Across Canada, we're seeing municipalities putting their best foot forward with some great ideas for the federal government's Smart Cities Challenge. It's quite exciting. I have long advocated for data-driven city building, especially as it pertains to active transportation. It's hard to argue with numbers. Which is why I've chosen to do the research I … Continue reading Street Smarts: Common Sense and the Smart City
In the last few weeks, people have been discussing the issue of diversity in urbanism. At the recent CanU conference, there was an all-white all-male panel that got people talking. What happened at CanU isn't uncommon; many urbanist conferences often have a lack of gender and racial diversity in their speaker and panel rosters. So, … Continue reading A City That Works For Everyone: Reflections on the Necessity of an Intersectional Urbanism
I returned from Burning Man a few days ago. Similarly to last year, I've come back inspired - and somewhat tired. My week in Black Rock City was admittedly a lot tougher this year. It was oppressively hot, which took a toll on my energy to explore the expansive pop-up city. But, while I return … Continue reading Shame, Blame and the City Building Game: Moving Forward With the Way We Move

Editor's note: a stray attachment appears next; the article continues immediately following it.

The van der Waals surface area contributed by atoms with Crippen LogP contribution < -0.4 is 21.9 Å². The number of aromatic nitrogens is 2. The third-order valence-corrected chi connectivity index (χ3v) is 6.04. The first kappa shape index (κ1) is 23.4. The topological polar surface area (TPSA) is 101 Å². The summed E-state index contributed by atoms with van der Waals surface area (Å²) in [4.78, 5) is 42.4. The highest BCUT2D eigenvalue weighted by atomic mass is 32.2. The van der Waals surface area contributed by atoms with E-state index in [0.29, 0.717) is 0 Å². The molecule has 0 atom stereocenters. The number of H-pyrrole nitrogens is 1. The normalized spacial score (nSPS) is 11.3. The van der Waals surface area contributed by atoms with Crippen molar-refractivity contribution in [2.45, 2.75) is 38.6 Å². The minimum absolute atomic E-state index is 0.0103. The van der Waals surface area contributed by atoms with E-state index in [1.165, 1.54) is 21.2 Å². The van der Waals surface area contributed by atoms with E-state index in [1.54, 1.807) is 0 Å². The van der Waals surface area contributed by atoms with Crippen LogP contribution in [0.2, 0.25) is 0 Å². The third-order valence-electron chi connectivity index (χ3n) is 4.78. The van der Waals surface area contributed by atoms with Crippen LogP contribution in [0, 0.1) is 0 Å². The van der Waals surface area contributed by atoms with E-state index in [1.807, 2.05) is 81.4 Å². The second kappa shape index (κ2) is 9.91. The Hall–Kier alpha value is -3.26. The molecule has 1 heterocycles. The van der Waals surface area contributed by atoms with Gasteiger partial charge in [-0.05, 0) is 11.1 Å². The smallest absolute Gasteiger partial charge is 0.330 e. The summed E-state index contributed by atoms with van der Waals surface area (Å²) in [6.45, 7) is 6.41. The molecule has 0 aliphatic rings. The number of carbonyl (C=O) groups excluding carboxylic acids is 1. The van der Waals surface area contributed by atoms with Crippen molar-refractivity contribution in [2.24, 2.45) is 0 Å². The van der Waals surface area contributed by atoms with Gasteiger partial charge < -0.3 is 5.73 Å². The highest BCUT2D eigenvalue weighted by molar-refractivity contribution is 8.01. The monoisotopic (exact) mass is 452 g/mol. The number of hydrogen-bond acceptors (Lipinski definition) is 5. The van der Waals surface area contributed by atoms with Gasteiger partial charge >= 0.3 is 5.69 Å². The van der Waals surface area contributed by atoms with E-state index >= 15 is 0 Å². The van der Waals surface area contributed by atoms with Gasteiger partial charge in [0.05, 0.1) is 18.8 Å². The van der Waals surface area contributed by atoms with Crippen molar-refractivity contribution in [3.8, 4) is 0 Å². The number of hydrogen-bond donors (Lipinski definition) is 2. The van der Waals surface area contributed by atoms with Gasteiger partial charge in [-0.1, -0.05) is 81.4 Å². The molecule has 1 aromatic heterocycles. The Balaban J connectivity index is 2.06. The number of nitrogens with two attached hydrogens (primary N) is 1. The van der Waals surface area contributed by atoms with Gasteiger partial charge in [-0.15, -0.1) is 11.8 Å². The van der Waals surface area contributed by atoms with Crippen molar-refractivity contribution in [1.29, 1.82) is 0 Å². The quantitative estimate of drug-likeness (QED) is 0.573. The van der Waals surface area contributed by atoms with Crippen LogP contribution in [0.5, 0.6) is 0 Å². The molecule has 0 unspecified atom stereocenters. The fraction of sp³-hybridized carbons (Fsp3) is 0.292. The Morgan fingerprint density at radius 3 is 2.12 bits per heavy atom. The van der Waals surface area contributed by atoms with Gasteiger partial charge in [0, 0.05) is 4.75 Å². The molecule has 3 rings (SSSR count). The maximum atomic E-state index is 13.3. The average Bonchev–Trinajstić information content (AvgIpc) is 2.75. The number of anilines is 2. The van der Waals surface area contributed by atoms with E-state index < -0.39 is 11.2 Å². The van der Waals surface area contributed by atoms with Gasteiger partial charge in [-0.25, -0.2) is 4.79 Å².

Cities serious about cultivating civic pride and building their brand need to recognize how urban design can detract from their efforts. The best ambassadors for a city are its citizens, and so it would make sense that their ability to speak positively about it would be influenced by their experience of the city itself, particularly … Continue reading Build A City I Can Be Proud Of: How Urban Design Impacts Civic Pride
About a year ago, I wrote a post about how urban design can impact a person's sense of dignity. The issue has been on my mind regularly since. I think about it every day, actually. My research involves understanding how people perceive urban environments. A study I wrapped up this semester examined how being in the presence … Continue reading Put Yourself In Our Shoes: Using Empathy to Build Walkable Cities
I've always been acutely aware of the colour of my skin - save for a few childhood trips to India, where I "blended in". Even then, I was contemplating my identity as a Canadian Indian kid and I knew that I still had not found my place of belonging. As a child, I can remember … Continue reading Towards an Inclusive Edmonton: How can we go about having a meaningful and productive conversation about racism?
It’s Bell Let’s Talk Day tomorrow. Across the country, people will be tweeting #BellLetsTalk in support of mental health. Each tweet raises 5 cents towards funding for mental health research and program development. To date, they have committed over 66 million dollars. Beyond fundraising, the initiative has done great work in helping challenge the stigma … Continue reading Please Talk. We Are Listening
I was planning on posting to my blog on a monthly basis, but before I knew it the summer flew by. Between attending weddings, prepping for teaching the fall semester at MacEwan, and working on a few Make Something Edmonton projects I’ve been involved with, it’s proven to be a little difficult to sit down and … Continue reading Pop-up Bike Lanes, Poverty, and Progress